4 steps for managing your travel workflow | Travel Research Online


4 steps for managing your travel workflow

Face it, when it comes to selling travel, the end result is comprised of a million (or so it seems) tasks. There are follow-ups, deadlines, more follow-ups, more deadlines, deposits, payments, document deliveries, and more! How do you handle it?

Your tasks need to get done today, this week, or this month. Some are big, some are small. Some are important, some are mundane. Some are urgent, some are less pressing.

Where to start?

Everyone has a suggestion on how to manage your workflow. And there are many valid aspects to each; but the fact of the matter is that you are going to accomplish your tasks—or you’re not. The trick is to maximize your chances of getting it done and developing a “to-do” system that works for you. Here are four suggestions that might work for you

Start With the High-Energy Tasks

These are the ones you absolutely hate to do.  The angry client, whose trip was “ruined” by something you did. The meeting with your accountant to review your taxes. Maybe it is the annual review of the agent in your office that is just not cutting it any longer.  They are the tasks that taunt and daunt you the most.  Tackle them and you will instantly feel a sense of accomplishment…because after all it is easier to just put them off. Crossing these items off will get the momentum going.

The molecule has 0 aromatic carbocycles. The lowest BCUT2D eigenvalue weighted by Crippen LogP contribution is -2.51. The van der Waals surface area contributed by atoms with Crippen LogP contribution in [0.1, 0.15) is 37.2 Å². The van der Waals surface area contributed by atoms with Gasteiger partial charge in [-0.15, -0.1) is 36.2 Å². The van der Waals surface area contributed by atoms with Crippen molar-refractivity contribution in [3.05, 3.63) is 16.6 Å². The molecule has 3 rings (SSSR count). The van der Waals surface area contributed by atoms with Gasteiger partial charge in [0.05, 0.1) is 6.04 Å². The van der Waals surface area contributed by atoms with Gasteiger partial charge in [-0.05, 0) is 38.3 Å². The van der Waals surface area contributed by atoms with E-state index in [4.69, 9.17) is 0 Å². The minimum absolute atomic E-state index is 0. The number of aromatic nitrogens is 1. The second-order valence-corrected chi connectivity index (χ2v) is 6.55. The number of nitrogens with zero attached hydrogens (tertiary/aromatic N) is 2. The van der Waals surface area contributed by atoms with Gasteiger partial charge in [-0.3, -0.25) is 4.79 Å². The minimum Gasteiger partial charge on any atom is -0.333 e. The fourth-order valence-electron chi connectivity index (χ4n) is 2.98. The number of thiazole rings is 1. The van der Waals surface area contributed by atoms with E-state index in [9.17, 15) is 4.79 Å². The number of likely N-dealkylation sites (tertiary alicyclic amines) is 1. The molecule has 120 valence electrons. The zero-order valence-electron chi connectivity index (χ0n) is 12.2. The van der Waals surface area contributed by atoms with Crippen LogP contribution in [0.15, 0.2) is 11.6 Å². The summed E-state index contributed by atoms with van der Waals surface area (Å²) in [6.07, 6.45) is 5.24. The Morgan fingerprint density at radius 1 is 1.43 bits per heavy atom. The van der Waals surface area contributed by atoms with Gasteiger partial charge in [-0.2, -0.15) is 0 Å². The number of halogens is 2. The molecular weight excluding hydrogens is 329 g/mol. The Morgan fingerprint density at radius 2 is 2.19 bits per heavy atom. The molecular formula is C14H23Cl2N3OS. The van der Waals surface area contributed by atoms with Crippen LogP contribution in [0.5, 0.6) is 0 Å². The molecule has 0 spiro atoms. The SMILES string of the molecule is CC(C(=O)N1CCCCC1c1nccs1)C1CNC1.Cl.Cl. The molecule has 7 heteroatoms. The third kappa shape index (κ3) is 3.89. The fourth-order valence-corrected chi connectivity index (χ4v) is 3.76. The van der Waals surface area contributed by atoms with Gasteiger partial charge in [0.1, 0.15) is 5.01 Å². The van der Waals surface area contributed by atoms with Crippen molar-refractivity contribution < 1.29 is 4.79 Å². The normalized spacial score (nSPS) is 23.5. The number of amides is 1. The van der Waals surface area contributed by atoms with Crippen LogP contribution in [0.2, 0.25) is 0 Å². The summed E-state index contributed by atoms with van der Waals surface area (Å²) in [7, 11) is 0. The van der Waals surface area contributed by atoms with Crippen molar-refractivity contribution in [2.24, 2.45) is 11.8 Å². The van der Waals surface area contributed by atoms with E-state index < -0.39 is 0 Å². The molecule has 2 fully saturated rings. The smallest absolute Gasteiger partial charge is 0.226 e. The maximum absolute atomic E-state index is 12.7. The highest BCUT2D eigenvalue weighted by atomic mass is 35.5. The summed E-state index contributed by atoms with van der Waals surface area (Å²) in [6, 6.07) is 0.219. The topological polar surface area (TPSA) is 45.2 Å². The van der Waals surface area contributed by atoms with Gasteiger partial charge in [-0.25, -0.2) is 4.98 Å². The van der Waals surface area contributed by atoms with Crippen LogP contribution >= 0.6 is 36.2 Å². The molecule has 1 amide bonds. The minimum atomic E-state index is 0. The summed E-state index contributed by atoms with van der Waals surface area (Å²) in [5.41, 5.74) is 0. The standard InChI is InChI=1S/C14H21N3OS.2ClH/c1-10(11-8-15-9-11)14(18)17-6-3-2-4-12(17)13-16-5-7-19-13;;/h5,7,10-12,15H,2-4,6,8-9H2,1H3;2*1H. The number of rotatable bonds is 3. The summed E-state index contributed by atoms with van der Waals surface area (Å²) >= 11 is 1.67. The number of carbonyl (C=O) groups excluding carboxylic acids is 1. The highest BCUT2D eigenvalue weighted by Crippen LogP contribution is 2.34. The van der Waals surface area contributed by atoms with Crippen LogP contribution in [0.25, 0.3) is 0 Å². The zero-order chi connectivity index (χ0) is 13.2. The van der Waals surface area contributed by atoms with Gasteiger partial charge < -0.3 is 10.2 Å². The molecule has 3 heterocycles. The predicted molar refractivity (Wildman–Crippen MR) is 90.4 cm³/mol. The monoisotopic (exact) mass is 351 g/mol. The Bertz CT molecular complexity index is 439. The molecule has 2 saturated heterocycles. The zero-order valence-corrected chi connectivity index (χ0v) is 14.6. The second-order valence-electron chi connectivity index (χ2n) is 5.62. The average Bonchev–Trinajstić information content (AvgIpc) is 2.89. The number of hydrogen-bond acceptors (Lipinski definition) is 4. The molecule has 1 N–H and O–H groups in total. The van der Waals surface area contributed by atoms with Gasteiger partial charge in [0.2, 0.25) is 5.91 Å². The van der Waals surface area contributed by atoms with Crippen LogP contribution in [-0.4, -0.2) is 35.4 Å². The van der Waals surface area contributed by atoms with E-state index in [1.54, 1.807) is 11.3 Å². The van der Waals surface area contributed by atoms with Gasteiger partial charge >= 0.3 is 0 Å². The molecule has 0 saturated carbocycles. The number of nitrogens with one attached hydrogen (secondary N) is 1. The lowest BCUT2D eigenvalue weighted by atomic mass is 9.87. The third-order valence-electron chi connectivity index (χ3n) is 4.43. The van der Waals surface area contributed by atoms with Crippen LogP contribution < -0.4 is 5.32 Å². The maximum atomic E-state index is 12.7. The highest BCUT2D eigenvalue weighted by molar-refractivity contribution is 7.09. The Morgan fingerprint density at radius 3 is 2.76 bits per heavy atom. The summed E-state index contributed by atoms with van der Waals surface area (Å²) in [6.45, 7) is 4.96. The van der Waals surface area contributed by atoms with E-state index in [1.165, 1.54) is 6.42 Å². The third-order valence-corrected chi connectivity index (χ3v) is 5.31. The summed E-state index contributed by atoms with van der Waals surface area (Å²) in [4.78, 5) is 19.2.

Start With the Easiest Tasks

Sometimes it is a great motivator to see the tasks eliminated. If that gets you going, start with the easy ones. Checking your junk mail folder, filing the new brochures, changing up your voicemail message. They all take little to no energy and the sense of accomplishment (look how much I did today) will be a boost to keep you going.

Start With the Most Important Tasks

Think of the one or two things that must be accomplished this week and tackle them. These are the ones that make a big difference—paying the rent, prospecting for clients, sending out the newsletter (that will result in deposits for trips), updating your website or social media pages. I tend to consider these tasks the “moneymakers.” I never plan to accomplish them all, but if I apply the 80/20 rule, handling 20% will get me 80% of the results I need.

Start With the Most Urgent Tasks

As opposed to the important tasks, the urgent ones absolutely must get done. These are the ones with a hard and fast deadline—the final payment to a travel supplier, setting up your booth at the travel show, catching a flight to your latest FAM. These are the tasks that will weigh on your mind. By tackling them first, you get them out of the way and you can carry on with the rest of your work without worrying that you might run out of time.

Now of course, how you manage your workflow will be different than how I do it.  I use an old-fashioned pen and paper to manage mine. I have the urgent tasks on top in red as a visual. From there, depending on my weekly schedule, I list the other less pressing (but equally important) tasks for completion. Most of the times, it is a hybrid.  I like the sense of accomplishment of crossing off tasks (easiest), I like the impact on my bank account that the important ones have.  And unfortunately, I tend to put the high-energy tasks last.  Give me confrontation, and I will avoid it as long as possible. That is my weakness and one that I recognize.

How do you manage yours?  Leave a comment!


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